Foot pedals and joysticks threaten keyboard and mouse

June 2, 2005

Keyboard and mouse, the basic tools for image manipulation in the digital environment, were tossed out with surprisingly good results in a pair of research studies presented Thursday.

Keyboard and mouse, the basic tools for image manipulation in the digital environment, were tossed out with surprisingly good results in a pair of research studies presented Thursday.

A study from Geisinger Medical Center found that replacing the mouse and keyboard with a computer game controller reduced time and distraction associated with taking the reader's eyes off an image and looking down at a keyboard to make adjustments.

A Stanford University study, with assistance from GE, evaluated 10 video system manipulation devices for viewing large multislice CT exams. It found that foot pedals combined with a joystick could provide a good alternative to traditional tools.

The keyboard dates back to the 1800s, and the mouse emerged in the 1960s. They have become the default tactile interface elements of digital image manipulation. But as volumes grow, so has dissatisfaction with these devices, and researchers have begun to evaluate alternatives.

Their concerns reflect ergonomic, speed, and quality issues. Time spent looking down and refocusing on a keyboard is time spent away from the image, and this potentially harms both efficiency and quality. Some radiologists are also concerned about repetitive stress injuries from keyboard and mouse use.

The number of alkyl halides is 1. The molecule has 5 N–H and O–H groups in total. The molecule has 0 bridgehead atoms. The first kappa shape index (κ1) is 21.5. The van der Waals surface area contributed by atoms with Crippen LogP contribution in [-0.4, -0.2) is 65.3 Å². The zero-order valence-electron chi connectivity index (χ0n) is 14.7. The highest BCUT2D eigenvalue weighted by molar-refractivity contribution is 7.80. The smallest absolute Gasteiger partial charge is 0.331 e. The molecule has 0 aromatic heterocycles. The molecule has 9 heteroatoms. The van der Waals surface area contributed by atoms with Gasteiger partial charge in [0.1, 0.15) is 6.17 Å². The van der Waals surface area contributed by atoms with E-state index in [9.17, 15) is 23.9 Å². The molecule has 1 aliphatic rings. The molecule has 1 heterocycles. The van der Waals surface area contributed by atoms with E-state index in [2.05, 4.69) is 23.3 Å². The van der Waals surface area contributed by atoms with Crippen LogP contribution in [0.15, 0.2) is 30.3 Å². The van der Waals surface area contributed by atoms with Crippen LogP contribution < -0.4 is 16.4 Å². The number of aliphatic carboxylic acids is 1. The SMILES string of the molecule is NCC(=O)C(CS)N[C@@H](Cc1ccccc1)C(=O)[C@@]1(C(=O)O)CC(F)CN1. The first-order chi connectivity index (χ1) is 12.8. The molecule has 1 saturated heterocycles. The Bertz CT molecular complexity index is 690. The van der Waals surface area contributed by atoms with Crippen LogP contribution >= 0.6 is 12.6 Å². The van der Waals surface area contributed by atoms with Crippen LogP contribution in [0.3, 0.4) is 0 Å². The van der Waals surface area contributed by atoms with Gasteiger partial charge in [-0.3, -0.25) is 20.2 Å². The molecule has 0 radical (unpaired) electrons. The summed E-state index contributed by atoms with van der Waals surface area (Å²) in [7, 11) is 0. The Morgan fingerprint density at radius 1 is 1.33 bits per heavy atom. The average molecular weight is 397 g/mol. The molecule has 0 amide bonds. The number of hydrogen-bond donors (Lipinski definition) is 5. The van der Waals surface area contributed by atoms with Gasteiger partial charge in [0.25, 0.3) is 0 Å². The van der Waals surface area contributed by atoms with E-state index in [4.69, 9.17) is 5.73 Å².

The Geisinger study evaluated the use of a Belkin Speedpad/five-button mouse combination for interpreting head CT scans on a PACS workstation. The Speedpad could take up to a week to learn, but it can be programmed with macros, said Dr. Ben Johnson, who presented the study.

Preliminary data show fewer distractions with the Speedpad mouse as compared with the keyboard and three-button mouse combination, Johnson said. The need to look at the interface device declined from 11.8 looks per case to 2.6 with the Speedpad. The use of dropdown menus decreased from 3.7 times per case to 0.1.

The Stanford study did not compare the alternative devices to the keyboard/mouse combination but still concluded that mouse/trackball approaches common at many workstations may not be optimal. Radiologists who reviewed all 10 systems preferred a joystick and foot pedal combination under most circumstances. When reviewing cine images, their preference was for foot pedals with a jog shuttle device.

Foot pedals are particularly useful when navigating through a stack of images, the researchers said.